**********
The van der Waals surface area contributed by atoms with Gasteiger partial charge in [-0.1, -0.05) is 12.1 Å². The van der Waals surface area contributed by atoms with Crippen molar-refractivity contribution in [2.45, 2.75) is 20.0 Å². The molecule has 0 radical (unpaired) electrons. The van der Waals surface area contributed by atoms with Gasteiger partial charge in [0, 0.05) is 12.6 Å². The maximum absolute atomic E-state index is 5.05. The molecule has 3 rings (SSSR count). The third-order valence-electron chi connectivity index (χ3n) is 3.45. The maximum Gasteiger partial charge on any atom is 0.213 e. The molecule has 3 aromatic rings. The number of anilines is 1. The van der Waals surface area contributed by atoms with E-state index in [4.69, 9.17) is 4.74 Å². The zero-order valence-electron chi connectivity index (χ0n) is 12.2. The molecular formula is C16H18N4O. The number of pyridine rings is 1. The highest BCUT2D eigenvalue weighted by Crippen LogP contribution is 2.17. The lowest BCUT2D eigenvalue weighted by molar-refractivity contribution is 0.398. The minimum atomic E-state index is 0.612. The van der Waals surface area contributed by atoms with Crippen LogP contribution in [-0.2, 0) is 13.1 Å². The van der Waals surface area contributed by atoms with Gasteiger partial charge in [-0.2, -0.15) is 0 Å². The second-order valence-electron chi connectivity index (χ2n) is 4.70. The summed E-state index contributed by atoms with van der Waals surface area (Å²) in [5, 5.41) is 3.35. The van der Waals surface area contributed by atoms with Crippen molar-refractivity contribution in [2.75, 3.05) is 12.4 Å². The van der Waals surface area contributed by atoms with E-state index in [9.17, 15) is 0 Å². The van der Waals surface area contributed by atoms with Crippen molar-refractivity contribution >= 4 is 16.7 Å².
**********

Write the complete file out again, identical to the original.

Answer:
The van der Waals surface area contributed by atoms with Gasteiger partial charge in [-0.1, -0.05) is 12.1 Å². The van der Waals surface area contributed by atoms with Crippen molar-refractivity contribution in [2.45, 2.75) is 20.0 Å². The molecule has 0 radical (unpaired) electrons. The van der Waals surface area contributed by atoms with Gasteiger partial charge in [0, 0.05) is 12.6 Å². The maximum absolute atomic E-state index is 5.05. The molecule has 3 rings (SSSR count). The third-order valence-electron chi connectivity index (χ3n) is 3.45. The maximum Gasteiger partial charge on any atom is 0.213 e. The molecule has 3 aromatic rings. The number of anilines is 1. The van der Waals surface area contributed by atoms with E-state index in [4.69, 9.17) is 4.74 Å². The zero-order valence-electron chi connectivity index (χ0n) is 12.2. The molecular formula is C16H18N4O. The number of pyridine rings is 1. The highest BCUT2D eigenvalue weighted by Crippen LogP contribution is 2.17. The lowest BCUT2D eigenvalue weighted by molar-refractivity contribution is 0.398. The minimum atomic E-state index is 0.612. The van der Waals surface area contributed by atoms with Crippen LogP contribution in [-0.2, 0) is 13.1 Å². The van der Waals surface area contributed by atoms with Gasteiger partial charge in [-0.2, -0.15) is 0 Å². The second-order valence-electron chi connectivity index (χ2n) is 4.70. The summed E-state index contributed by atoms with van der Waals surface area (Å²) in [5, 5.41) is 3.35. The van der Waals surface area contributed by atoms with Crippen molar-refractivity contribution in [2.75, 3.05) is 12.4 Å². The van der Waals surface area contributed by atoms with E-state index in [9.17, 15) is 0 Å². The van der Waals surface area contributed by atoms with Crippen molar-refractivity contribution >= 4 is 16.7 Å².